CIOs share challenges

Issues facing chief information officers at the state, local and federal levels are not dissimilar, a panel says.

The challenges facing chief information officers at the state, local and federal levels are not dissimilar, according to a panel of prominent CIOs.

For instance, they said gaining credibility within their organizations is crucial whether it's showing leadership during a crisis or delivering results. That could affect how CIOs get things done in the future.

"If you say a project will be done at X time with this functionality, the project better be done by X time with this functionality," said Karen Evans, the Office of Management and Budget's administrator for e-government and information technology. "You have to produce results."

At the state level, Teri Takai, Michigan's CIO, agreed that CIOs must show results, but she said a huge component is the CIO's relationship and access to the governor, essentially the CIO's position within the power structure.

Pat Pizzella, the Labor Department's assistant secretary for administration and management and CIO, said CIOs must make the most of the budgets they inherit. But they should focus their efforts on ensuring that subsequent budgets reflect their needs. "Nothing breeds success like success," he said.

The CIOs held their wide-ranging discussion on priorities, where they spend most of their time, e-government and customer service, and the role of the private sector during the last session of the National Association of State CIOs’ midyear conference today.

The experts said that working with their respective legislatures was important especially in letting lawmakers know what projects were being undertaken and their benefit to constituents. Producing cost savings is another way of showing that technology plays a role across government, and it could demonstrate to state executives that CIOs should be allowed to undertake other projects, said Steve Dawson, CIO and chief technology officer for New Jersey.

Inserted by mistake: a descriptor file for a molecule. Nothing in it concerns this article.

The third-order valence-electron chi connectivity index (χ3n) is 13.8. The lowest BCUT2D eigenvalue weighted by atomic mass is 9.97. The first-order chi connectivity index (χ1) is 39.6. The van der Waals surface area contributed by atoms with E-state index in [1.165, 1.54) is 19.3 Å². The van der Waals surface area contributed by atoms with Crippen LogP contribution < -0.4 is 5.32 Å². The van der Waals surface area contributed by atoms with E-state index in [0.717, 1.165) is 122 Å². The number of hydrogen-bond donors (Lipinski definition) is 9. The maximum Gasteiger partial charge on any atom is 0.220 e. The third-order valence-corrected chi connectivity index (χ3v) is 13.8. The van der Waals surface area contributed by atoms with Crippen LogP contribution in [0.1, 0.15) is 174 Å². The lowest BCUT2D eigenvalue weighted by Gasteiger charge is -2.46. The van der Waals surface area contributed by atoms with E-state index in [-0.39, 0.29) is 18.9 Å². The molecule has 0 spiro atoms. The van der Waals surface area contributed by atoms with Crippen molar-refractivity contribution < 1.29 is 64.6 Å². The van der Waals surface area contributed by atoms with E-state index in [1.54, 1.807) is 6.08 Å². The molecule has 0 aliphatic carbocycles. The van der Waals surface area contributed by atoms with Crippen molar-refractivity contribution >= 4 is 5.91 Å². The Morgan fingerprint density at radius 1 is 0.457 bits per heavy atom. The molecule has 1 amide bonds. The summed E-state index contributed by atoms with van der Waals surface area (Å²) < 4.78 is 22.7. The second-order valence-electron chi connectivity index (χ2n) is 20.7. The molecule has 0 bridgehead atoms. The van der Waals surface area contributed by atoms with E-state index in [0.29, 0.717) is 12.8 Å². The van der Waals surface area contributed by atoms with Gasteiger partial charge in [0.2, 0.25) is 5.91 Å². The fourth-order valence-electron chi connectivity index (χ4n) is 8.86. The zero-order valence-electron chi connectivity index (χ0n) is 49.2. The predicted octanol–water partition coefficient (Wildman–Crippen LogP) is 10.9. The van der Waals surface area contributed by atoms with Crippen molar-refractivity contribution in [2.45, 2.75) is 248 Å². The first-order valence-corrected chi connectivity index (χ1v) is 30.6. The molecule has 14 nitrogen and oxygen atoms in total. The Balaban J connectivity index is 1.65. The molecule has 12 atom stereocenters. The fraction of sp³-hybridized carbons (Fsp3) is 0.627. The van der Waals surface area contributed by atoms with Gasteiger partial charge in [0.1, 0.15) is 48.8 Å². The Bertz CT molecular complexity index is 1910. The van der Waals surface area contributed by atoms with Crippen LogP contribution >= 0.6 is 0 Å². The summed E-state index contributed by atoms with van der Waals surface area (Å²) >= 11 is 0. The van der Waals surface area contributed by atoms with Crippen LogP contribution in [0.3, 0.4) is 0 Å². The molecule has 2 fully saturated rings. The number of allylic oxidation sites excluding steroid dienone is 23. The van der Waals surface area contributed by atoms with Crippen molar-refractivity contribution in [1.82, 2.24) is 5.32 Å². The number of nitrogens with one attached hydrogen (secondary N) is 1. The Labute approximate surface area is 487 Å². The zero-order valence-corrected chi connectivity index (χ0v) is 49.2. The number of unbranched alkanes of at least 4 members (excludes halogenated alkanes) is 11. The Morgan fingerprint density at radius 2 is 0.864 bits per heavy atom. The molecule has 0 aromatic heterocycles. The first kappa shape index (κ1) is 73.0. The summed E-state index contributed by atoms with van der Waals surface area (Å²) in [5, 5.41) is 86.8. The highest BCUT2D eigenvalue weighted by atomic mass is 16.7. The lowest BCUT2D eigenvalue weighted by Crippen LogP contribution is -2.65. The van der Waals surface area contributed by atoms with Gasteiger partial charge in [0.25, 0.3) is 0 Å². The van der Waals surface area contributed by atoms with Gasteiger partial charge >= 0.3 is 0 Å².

Regarding e-government, David Molchany, CIO for Fairfax County, Va., said his county uses every channel -- including the Internet, an interactive voice response system, kiosks, face-to-face interaction and cable television -- to deliver services to its citizens. Through surveys and focus groups, he said Fairfax officials wanted to give people a choice of how they interact with the government, and that information was built into their IT plan. In fact, he said investing in IT has kept the county workforce steady over the past 10 years.

Takai said government officials have a tendency to expect a return on investment (ROI) on IT projects. CIOs want to be efficient, she said, but government is also in the business of providing customer service, and that is difficult to express in an ROI model.

Molchany said you have to look at your demographics and usage statistics when determining how to augment citizens’ use of e-government services. But Tom Jarrett, Delaware's CIO and NASCIO’s current president, said the recent spate of security breaches, which resulted in data theft in some cases, might make citizens reluctant to conduct government business online.

On the question of how industry can help CIOs, several panelists said private-sector representatives sometimes have more institutional knowledge of a department than CIOs do, and they should tap into that experience.

"I don't know everything that's going on in every nook and cranny. I know most of it. I know the big-bang" projects, said Vance Hitch, the Justice Department's CIO. "But [vendors] know a lot. They have a cumulative total of hundreds of person years of knowledge in the Department of Justice."

Evans said that, ideally, government agencies and vendors should share a project’s risk, but such a model doesn’t exist.

In response to a question from Takai about their perception of state CIOs, her federal counterparts said she and her colleagues are important in various areas, such as law enforcement and e-government services.

Evans said federal officials are trying to make everything they do as transparent as possible. And they want to make sure states know what they can expect from their federal partners, especially when state and federal initiatives can be aligned.

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